KC Chiefs prioritize mental health as Simone Biles withdraws from Olympic all-around

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When it comes to pressure and the expectation of success, the Chiefs can relate to the stories of Olympians Simone Biles and Naomi Osaka.

Biles, the world’s greatest gymnast, has withdrawn from the all-around competition at the Tokyo Olympics to focus on her mental health. This occurred Wednesday, a day after she ended her participation in the team competition after one attempt on the vault for Team USA.

Mental health was also cited as the reason for Osaka’s hiatus from her tennis career. She lit the Olympic cauldron but made an early exit in the tournament while competing for Japan.

Those two athletes have raised awareness and advanced the conversation about mental health for athletes, especially those involved in high-stress competition.

The Chiefs, who have appeared in each of the last two Super Bowls, have been paying attention.

“Most people don’t understand the pressure,” Chiefs safety Tyrann Mathieu said when asked about the important of mental health. “You pray for those people and pray for the people around them hoping they can continue to get support.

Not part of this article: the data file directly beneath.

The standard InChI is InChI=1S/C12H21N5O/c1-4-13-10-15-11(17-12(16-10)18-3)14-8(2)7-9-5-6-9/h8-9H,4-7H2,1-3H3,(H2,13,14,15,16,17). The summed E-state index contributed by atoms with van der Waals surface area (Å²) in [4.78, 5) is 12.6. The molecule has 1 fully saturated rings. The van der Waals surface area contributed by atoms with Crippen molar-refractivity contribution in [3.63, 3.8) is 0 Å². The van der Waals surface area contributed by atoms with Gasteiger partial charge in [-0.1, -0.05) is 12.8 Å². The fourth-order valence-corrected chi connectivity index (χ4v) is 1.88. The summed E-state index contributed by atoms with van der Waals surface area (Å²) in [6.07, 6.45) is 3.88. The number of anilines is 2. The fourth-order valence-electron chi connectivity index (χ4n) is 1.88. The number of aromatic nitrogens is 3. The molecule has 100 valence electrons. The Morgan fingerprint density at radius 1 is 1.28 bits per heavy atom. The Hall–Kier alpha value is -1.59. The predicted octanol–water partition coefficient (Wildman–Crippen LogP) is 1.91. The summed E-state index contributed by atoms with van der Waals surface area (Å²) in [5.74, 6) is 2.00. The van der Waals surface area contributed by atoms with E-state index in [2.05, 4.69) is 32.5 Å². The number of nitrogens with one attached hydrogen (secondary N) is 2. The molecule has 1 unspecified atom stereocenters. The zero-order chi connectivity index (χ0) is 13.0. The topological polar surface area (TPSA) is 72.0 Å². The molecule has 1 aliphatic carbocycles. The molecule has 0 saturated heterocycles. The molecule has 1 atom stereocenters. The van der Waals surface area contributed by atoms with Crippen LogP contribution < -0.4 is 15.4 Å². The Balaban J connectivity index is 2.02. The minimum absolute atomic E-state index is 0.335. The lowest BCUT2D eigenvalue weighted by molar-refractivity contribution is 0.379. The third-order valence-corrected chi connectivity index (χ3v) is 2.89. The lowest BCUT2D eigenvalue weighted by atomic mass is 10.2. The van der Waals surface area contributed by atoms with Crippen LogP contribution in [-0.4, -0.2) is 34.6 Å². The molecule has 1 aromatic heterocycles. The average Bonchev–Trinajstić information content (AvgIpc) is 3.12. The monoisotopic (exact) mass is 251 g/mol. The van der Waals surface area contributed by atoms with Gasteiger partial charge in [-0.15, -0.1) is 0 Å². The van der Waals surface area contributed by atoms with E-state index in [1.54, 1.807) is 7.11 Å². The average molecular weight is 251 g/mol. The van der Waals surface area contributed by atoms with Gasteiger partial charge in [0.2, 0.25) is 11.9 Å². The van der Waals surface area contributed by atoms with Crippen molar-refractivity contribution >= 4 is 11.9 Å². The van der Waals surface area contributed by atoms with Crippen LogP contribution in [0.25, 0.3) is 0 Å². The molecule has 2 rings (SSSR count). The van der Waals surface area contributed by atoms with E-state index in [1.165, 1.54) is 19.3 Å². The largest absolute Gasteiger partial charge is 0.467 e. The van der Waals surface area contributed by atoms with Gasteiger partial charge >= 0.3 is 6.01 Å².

“I’m proud of (Biles). I’m proud of Naomi. I’m proud of these women for stepping up, taking the initiative to put their mental health first. That’s the most important thing for an athlete.”

Reid said the Chiefs watched an NFL-produced film about mental health on Tuesday.

“The league does a great job talking about that with us,” Reid said. “Nobody is too big to step up say, ‘I’ve got a problem.’ We’ve all got them. My hat goes off to that young lady (Biles). She’s a beast. A stud. She’ll be all better for it, when it’s all said and done.”

Chiefs chairman and CEO Clark Hunt also credited the NFL for its role in understanding the importance of mental well-being.

“That’s been a real focus of the league over the five to 10 years, and in fact, it led to a requirement that teams have the appropriate resources,” Hunt said. “It is something we’re more cognizant of as an organization than we were 10 or 20 years ago.”

Two years ago, the Chiefs hired Dr. Shaun Tyrance to serve as the organization’s first in-house clinician and the second in the NFL. Tyrance had been a mental health counselor and worked with athletes in several sports, as well as business executives.

In a 2019 interview with Chiefs.com, Tyrance said his job extends beyond the players — to their families and “anybody that’s in their circle.”

“My job is to support them with any challenges, any issues or anything that they face on and off the field,” Tyrance said. ”I can’t be a face that they only go to when something is wrong — that’s not how I work. I’m always around and guys are in my office all the time, even when times are good. That’s a big thing for me.”

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